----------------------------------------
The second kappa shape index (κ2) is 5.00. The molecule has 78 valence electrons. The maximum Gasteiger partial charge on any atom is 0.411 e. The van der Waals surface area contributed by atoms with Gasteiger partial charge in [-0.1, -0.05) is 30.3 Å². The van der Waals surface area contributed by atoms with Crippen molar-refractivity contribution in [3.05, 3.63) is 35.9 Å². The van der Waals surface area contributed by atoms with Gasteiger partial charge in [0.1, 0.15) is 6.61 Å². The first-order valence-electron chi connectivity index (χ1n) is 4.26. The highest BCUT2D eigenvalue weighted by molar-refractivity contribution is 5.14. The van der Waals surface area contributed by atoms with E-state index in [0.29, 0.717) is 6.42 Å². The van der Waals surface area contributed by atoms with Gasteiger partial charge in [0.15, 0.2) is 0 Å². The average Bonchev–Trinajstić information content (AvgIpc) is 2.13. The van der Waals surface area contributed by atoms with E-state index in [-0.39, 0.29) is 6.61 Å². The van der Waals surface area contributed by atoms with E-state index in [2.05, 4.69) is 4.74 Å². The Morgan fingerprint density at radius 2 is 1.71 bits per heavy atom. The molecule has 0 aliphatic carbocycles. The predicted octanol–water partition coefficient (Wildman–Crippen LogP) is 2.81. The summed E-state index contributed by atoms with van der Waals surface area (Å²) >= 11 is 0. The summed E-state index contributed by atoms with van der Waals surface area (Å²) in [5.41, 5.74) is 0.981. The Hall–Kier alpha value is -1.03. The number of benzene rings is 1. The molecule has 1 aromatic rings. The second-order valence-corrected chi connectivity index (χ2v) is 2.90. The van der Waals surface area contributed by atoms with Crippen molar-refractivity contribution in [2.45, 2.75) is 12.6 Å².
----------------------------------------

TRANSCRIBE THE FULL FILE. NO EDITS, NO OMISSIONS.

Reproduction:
The second kappa shape index (κ2) is 5.00. The molecule has 78 valence electrons. The maximum Gasteiger partial charge on any atom is 0.411 e. The van der Waals surface area contributed by atoms with Gasteiger partial charge in [-0.1, -0.05) is 30.3 Å². The van der Waals surface area contributed by atoms with Crippen molar-refractivity contribution in [3.05, 3.63) is 35.9 Å². The van der Waals surface area contributed by atoms with Gasteiger partial charge in [0.1, 0.15) is 6.61 Å². The first-order valence-electron chi connectivity index (χ1n) is 4.26. The highest BCUT2D eigenvalue weighted by molar-refractivity contribution is 5.14. The van der Waals surface area contributed by atoms with E-state index in [0.29, 0.717) is 6.42 Å². The van der Waals surface area contributed by atoms with Gasteiger partial charge in [0.15, 0.2) is 0 Å². The average Bonchev–Trinajstić information content (AvgIpc) is 2.13. The van der Waals surface area contributed by atoms with E-state index in [-0.39, 0.29) is 6.61 Å². The van der Waals surface area contributed by atoms with E-state index in [2.05, 4.69) is 4.74 Å². The Morgan fingerprint density at radius 2 is 1.71 bits per heavy atom. The molecule has 0 aliphatic carbocycles. The predicted octanol–water partition coefficient (Wildman–Crippen LogP) is 2.81. The summed E-state index contributed by atoms with van der Waals surface area (Å²) >= 11 is 0. The summed E-state index contributed by atoms with van der Waals surface area (Å²) in [5.41, 5.74) is 0.981. The Hall–Kier alpha value is -1.03. The number of benzene rings is 1. The molecule has 1 aromatic rings. The second-order valence-corrected chi connectivity index (χ2v) is 2.90. The van der Waals surface area contributed by atoms with Crippen molar-refractivity contribution in [2.45, 2.75) is 12.6 Å².